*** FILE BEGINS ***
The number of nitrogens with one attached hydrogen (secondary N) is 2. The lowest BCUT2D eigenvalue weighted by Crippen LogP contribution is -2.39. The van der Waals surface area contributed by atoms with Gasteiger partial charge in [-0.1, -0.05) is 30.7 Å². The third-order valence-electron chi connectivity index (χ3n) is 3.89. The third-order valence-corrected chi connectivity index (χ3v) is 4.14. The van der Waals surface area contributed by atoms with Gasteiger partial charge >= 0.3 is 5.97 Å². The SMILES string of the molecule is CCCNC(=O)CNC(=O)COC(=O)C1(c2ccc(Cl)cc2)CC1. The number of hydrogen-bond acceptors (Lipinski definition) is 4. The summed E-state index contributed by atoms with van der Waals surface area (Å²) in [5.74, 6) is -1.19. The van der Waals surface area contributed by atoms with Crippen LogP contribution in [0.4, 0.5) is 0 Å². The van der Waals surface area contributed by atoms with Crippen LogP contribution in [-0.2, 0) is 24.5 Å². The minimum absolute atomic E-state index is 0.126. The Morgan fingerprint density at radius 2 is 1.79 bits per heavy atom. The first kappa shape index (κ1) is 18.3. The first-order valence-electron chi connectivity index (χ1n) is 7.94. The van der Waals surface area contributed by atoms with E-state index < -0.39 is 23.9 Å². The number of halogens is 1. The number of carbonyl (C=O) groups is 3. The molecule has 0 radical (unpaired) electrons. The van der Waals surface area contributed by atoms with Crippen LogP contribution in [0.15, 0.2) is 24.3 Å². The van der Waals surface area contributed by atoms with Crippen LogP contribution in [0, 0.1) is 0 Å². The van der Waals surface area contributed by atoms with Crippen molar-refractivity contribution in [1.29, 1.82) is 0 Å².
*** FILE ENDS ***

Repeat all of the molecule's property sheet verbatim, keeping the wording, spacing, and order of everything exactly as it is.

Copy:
The number of nitrogens with one attached hydrogen (secondary N) is 2. The lowest BCUT2D eigenvalue weighted by Crippen LogP contribution is -2.39. The van der Waals surface area contributed by atoms with Gasteiger partial charge in [-0.1, -0.05) is 30.7 Å². The third-order valence-electron chi connectivity index (χ3n) is 3.89. The third-order valence-corrected chi connectivity index (χ3v) is 4.14. The van der Waals surface area contributed by atoms with Gasteiger partial charge >= 0.3 is 5.97 Å². The SMILES string of the molecule is CCCNC(=O)CNC(=O)COC(=O)C1(c2ccc(Cl)cc2)CC1. The number of hydrogen-bond acceptors (Lipinski definition) is 4. The summed E-state index contributed by atoms with van der Waals surface area (Å²) in [5.74, 6) is -1.19. The van der Waals surface area contributed by atoms with Crippen LogP contribution in [0.4, 0.5) is 0 Å². The van der Waals surface area contributed by atoms with Crippen LogP contribution in [-0.2, 0) is 24.5 Å². The minimum absolute atomic E-state index is 0.126. The Morgan fingerprint density at radius 2 is 1.79 bits per heavy atom. The first kappa shape index (κ1) is 18.3. The first-order valence-electron chi connectivity index (χ1n) is 7.94. The van der Waals surface area contributed by atoms with E-state index < -0.39 is 23.9 Å². The number of halogens is 1. The number of carbonyl (C=O) groups is 3. The molecule has 0 radical (unpaired) electrons. The van der Waals surface area contributed by atoms with Crippen LogP contribution in [0.15, 0.2) is 24.3 Å². The van der Waals surface area contributed by atoms with Crippen LogP contribution in [0, 0.1) is 0 Å². The van der Waals surface area contributed by atoms with Crippen molar-refractivity contribution in [1.29, 1.82) is 0 Å².